High School Planned Courseload (rising Sophomore)

Hey all. I’m currently a rising Sophomore in High School, and currently interested in a pathway taking me to a major in Comp. Sci. in college. My target schools that I’d like to be competitive in by applications include of Virginia Tech, University of Michigan (Ann Arbor), etc. have a reach school of Carnegie Mellon. I have my planned course load below, along with some primary extra-curriculars. Please let me know if you suggest anything different, or to add on for these goals.

Currently a rising Sophomore; already completed all 9th grade courses, and registration has been completed for 10th grade. (Completed Spanish I, II, and Algebra I in middle school)

9th grade:

Honors World History/Geography I
Honors Biology I
Honors English 9
Dual Enrollment Intro. to Health & Medical Sciences (lost interest in medicine, so not continuing pathway)
Spanish III
Summer Health/PE 9

(completed with 4.37 GPA Weighted/4.0 Unweighted)

10th grade:

Algebra II
Honors Spanish IV
Honors English 10
Music Lab-Guitar
Electronic Systems I
Honors World History/Geography II
AP Computer Science Principles
Honors Chemistry I
PE/Drivers Ed. 10

11th grade:

AP Physics I
AP United States History
AP English Language and Composition
AP Computer Science A
Cybersecurity Fundamentals
Dual Enrollment Introduction to College Engineering
Student Helpdesk (hands-on experience with troubleshooting, and device repairs for school-provided technology)
Economics and Personal Finance (required by school)

12th grade:

AP Calculus BC
AP Physics C: Electricity and Magnetism
AP United States Government & Politics
Dual Enrollment College Composition 12
Probability & Statistics
AP Science Lab Seminar (co-req. for AP Physics C)
Networking Hardware Operations I & II
Dual Enrollment Entrepreneurship: Business Ownership and Management

Notable Extra-Curriculars:

  • Volunteer as a docent at a local historical tavern from the 18th century (since 4th grade).
  • NJHS Member (8th grade)
  • Participated in SGA (Student Government) from 4th grade-9th grade)
  • Member of school FIRST Robotics Programming team.
  • Completed Continuum Joy of Coding Summer program from University of Michigan
  • Row Crew for my school (since 8th grade)
  • Volunteer with technology assistance at my local synagogue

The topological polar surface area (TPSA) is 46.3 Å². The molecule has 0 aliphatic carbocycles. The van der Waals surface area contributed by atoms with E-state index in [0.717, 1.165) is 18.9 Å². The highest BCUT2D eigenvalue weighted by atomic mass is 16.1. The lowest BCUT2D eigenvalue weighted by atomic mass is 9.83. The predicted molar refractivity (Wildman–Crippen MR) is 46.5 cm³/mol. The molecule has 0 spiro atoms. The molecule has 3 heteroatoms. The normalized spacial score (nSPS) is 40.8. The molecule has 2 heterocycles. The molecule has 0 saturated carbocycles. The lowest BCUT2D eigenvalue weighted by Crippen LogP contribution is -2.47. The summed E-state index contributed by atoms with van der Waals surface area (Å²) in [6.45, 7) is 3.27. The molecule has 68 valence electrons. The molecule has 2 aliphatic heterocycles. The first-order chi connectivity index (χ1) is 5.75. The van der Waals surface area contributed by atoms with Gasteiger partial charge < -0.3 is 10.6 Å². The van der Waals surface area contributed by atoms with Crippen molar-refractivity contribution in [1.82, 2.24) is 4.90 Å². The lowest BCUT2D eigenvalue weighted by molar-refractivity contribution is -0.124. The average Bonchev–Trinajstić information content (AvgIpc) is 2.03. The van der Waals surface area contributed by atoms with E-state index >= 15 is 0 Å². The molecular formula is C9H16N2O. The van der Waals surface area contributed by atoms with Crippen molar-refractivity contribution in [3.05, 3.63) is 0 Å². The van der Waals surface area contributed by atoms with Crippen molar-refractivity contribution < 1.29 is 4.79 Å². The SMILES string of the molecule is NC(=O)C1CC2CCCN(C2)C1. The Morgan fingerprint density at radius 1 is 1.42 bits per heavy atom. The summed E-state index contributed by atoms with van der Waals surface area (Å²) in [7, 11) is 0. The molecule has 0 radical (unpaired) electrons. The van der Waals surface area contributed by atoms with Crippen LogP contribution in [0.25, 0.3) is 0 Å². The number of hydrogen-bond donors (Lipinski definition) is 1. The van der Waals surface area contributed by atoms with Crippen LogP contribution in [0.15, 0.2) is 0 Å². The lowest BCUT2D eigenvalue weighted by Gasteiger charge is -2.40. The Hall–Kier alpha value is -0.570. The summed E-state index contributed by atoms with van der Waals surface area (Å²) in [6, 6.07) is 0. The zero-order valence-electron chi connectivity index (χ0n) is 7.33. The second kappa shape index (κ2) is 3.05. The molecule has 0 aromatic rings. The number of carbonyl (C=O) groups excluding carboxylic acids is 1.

Bump for previous post.

They are okay. I think you might get into Ann Arbor but I don’t know. CS is so competitive and you need to bump up yo ECS man. Also, how do u guys take physics C E&M before taking physics C mech. Also u aren’t taking any chemistry class which seems super strange since I’d think it was a requirement. IDK abt your schedule whether its good or not thats up to you whether you want to challenge yourself which I’d recommend. It’s CS man its so god damn competitive because everyone just wants the paycheck and not the actual passion of learning it.

I’m not sure if I’m blanking, but what is ECS?

Not sure, but my school doesn’t offer AP Physics C: Mechanics. We do AP Physics C: Electricity and Magnetism; Mechanics (so pretty sure its both courses in 1, with 2 AP exams.)
School provided description of course:

This college-equivalent course begins by allowing students to build on their own understanding attained in a first course in physics. Therefore, it is strongly recommended that Physics C be taken as a second-year physics course. During the second semester, students will complete a study of college-level Electricity and Magnetism. In May, students will complete two end-of-course AP exams, each corresponding to approximately one semester of college work. This course is rigorous, mathematically-intensive, and conceptually-abstract. Calculus is used whenever appropriate in formulating physical principles and in applying them to physical problems. Strong emphasis is placed on solving a variety of unique, challenging problems. Students who are co-enrolled in AP Calculus BC or who have never taken a physics course may take the course with instructor approval.

Yeah I am- 10th Grade :arrow_down:

Lol didn’t see the chem MB. I meant to say Extra-Curriculars not ECS. You seem to be taking a rigorous course load nice.

Your projected classes look good, focus on your grades and you’ll be in good shape. A few bullet points to consider.

  1. Take the level of class that is right for you and where you will get good grades (don’t jump from honors to AP in History if it seems to be a struggle).

  2. Think about your ECs in three buckets and the first one defines you, it’s that activity you like to do for no other reason than in makes you happy, the second say’s I will be a valuable member of a community. I volunteer my time and efforts to help others. The third should show your interest in you intended major, and for CS it can be a portfolio of work or a Resume of your experience. All these combined should be able to tell someone what makes you, you! Don’t pick things you think will look good find things that interest you.